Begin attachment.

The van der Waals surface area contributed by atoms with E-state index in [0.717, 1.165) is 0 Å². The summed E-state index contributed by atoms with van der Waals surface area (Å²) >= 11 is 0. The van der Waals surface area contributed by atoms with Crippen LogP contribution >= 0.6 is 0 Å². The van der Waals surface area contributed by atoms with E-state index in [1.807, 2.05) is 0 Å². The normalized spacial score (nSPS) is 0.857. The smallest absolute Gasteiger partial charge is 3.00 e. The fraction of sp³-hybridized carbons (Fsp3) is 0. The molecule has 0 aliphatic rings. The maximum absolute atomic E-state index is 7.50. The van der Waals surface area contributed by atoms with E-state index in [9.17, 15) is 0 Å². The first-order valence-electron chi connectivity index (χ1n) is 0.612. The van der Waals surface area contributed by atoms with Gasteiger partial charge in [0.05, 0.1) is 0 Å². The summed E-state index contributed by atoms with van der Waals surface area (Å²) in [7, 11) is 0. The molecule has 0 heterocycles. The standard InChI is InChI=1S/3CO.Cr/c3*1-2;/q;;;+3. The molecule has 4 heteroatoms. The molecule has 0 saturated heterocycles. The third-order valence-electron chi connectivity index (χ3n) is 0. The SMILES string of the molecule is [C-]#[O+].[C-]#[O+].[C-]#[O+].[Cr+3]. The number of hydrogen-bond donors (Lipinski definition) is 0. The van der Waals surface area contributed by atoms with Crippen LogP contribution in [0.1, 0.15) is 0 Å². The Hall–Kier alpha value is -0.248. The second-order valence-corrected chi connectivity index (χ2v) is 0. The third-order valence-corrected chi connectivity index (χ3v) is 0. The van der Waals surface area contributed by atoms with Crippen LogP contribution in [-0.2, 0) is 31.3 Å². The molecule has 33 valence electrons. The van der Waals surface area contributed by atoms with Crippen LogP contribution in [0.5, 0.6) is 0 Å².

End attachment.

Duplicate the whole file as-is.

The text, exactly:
The van der Waals surface area contributed by atoms with E-state index in [0.717, 1.165) is 0 Å². The summed E-state index contributed by atoms with van der Waals surface area (Å²) >= 11 is 0. The van der Waals surface area contributed by atoms with Crippen LogP contribution >= 0.6 is 0 Å². The van der Waals surface area contributed by atoms with E-state index in [1.807, 2.05) is 0 Å². The normalized spacial score (nSPS) is 0.857. The smallest absolute Gasteiger partial charge is 3.00 e. The fraction of sp³-hybridized carbons (Fsp3) is 0. The molecule has 0 aliphatic rings. The maximum absolute atomic E-state index is 7.50. The van der Waals surface area contributed by atoms with E-state index in [9.17, 15) is 0 Å². The first-order valence-electron chi connectivity index (χ1n) is 0.612. The van der Waals surface area contributed by atoms with Gasteiger partial charge in [0.05, 0.1) is 0 Å². The summed E-state index contributed by atoms with van der Waals surface area (Å²) in [7, 11) is 0. The molecule has 0 heterocycles. The standard InChI is InChI=1S/3CO.Cr/c3*1-2;/q;;;+3. The molecule has 4 heteroatoms. The molecule has 0 saturated heterocycles. The third-order valence-electron chi connectivity index (χ3n) is 0. The SMILES string of the molecule is [C-]#[O+].[C-]#[O+].[C-]#[O+].[Cr+3]. The number of hydrogen-bond donors (Lipinski definition) is 0. The van der Waals surface area contributed by atoms with Crippen LogP contribution in [0.1, 0.15) is 0 Å². The Hall–Kier alpha value is -0.248. The second-order valence-corrected chi connectivity index (χ2v) is 0. The third-order valence-corrected chi connectivity index (χ3v) is 0. The van der Waals surface area contributed by atoms with Crippen LogP contribution in [-0.2, 0) is 31.3 Å². The molecule has 33 valence electrons. The van der Waals surface area contributed by atoms with Crippen LogP contribution in [0.5, 0.6) is 0 Å².